Unlike its 2G, 3G and 4G predecessors, 5G was not focused on a specific radio technology or spectrum band(s), but rather, on creating a new user experience. By the end of 2018, the 3GPP declared that any network using 5G New Radio (5G NR) was, in fact, 5G. The NR technology, together with a set of spectrum bands and the use of millimeter wave technology, massive multiple input, multiple output (MIMO) and new beamforming technology, forms the foundation of 5G's technical portfolio. Lost in the sands of time, however, is that 5G was defined around the user experience – whether that demanded one or more of the following:
- Enhanced mobile broadband (eMBB)
- Ultra-reliable low latency communications (URLLC)
- Massive machine-type communications (mMTC)
These three service attributes benefit from edge computing. URLLC and mMTC, however, demand it as latency requirements become more exacting and implementations scale. To gauge how carriers are planning and implementing edge computing, and in collaboration with Schneider Electric, F5 and Wind River, Heavy Reading asked over 90 global telco service providers about their plans for edge computing. In our report, "Edge Computing in Telco Networks: Gaining the Competitive Edge," Heavy Reading analyzes the choices these service providers are making with their implementation – and how these implementations are evolving.
Distributed virtual RAN poised to take off
One of the study's key findings, shown below, is that carrier use of disaggregated virtual RAN (vRAN) solutions is expected to triple in the next two years. This year, in fact, over half of respondents will have 10% or more of their 5G network running on a vRAN solution. Two years from now, over half will use vRAN solutions in 30% or more of their 5G network.
There are an estimated 70 million basestations in the world today. 5G is expected to increase this number by a factor of between 3 and 7. The move to vRAN and a software-driven architecture for 5G will both enable and simplify the move to edge computing.
Low latency applications need to bring the cloud closer
Emerging artificial intelligence (AI), virtual reality (VR) and machine learning applications demand round-trip latency, which is difficult to achieve if the origin and destination points for the application are distant from each other. Thirteen percent of service provider respondents believe they will be satisfied by a sub-100ms response time. However, the majority, 87%, are pushing for sub-10ms, with 38% pushing for sub-1ms in the next two years.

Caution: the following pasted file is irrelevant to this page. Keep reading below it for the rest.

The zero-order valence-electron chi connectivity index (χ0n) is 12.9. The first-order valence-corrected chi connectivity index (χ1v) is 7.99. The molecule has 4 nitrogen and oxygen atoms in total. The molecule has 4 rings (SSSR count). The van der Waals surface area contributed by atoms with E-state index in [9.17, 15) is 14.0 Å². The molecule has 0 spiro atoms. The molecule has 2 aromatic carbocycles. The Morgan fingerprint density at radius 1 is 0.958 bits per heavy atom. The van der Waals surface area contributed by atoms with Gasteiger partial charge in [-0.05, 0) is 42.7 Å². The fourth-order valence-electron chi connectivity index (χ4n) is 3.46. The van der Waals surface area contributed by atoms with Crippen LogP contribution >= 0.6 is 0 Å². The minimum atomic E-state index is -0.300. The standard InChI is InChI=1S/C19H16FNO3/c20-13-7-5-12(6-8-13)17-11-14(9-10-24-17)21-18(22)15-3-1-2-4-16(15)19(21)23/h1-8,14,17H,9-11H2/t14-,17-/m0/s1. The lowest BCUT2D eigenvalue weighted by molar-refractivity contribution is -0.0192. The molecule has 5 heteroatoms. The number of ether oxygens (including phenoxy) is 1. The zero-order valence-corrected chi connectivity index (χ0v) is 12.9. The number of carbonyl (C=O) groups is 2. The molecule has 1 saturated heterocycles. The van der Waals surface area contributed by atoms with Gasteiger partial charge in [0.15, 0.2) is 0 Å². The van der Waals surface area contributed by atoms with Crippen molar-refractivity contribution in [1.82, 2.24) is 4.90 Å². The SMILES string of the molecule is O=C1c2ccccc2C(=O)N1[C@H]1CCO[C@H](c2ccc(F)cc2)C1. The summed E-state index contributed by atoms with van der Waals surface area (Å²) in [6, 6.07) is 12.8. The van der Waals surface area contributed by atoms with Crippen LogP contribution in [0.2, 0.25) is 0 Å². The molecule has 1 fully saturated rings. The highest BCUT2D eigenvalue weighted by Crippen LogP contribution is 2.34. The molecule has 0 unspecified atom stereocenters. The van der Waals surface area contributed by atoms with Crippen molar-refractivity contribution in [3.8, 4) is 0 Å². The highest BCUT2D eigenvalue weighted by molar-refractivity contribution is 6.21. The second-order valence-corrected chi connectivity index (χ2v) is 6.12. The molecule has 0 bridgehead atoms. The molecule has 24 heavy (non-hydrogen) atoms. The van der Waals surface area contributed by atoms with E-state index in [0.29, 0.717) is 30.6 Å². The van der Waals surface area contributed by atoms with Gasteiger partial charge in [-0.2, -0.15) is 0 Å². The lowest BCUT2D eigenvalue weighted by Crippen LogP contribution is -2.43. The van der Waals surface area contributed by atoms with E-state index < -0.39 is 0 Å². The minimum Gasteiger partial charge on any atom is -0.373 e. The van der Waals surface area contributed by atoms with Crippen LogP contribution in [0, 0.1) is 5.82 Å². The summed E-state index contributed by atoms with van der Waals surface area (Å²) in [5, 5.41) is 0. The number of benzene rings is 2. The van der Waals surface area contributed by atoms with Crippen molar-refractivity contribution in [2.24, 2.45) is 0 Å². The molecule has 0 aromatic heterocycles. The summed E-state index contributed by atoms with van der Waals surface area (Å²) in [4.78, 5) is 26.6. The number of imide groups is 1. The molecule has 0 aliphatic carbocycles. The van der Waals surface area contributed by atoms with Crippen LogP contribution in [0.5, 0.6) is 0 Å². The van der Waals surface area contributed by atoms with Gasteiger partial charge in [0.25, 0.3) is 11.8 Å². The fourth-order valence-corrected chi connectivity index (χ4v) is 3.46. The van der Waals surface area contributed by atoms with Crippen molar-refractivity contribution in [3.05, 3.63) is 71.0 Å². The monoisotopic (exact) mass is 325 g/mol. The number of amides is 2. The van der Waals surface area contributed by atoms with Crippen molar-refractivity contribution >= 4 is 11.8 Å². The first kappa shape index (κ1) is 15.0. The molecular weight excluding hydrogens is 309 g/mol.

Sub-10ms one-way latency will meet most needs. This is the design attribute most vendors are building into their solutions – for now. It is clear, however, that some low latency applications at the edge may have even more stringent requirements of sub-1ms on the local short-haul connection.
As the network expands, so does demand for security… and the ability to manage the expansion
Security – both data en route and security tied to end-user safety – topped out Heavy Reading's list of required intelligent edge features, with 89% and 81%, respectively, of "very important" or "important" responses. Low latency, the best publicized aspect of 5G, came in third with a great deal of support behind it as an "important" feature. Reliability, resiliency and remote management all elicited enthusiastic responses. Carriers cannot afford anything other than a high percentage of zero-touch, lights-out data centers if they are looking at an edge footprint that is 5x–10x that of their current 4G network.
Read the full report for more telco edge insights
Heavy Reading's findings are a good indication that telco carriers are poised and ready for the business influx that edge computing will bring. For more in-depth details about the telco service providers' perspective on the burgeoning edge market, download and read the full "Edge Computing in Telco Networks" report now.
— Jennifer P. Clark, Principal Analyst, Cloud Infrastructure & Edge Computing, Heavy Reading
This blog is sponsored by Wind River.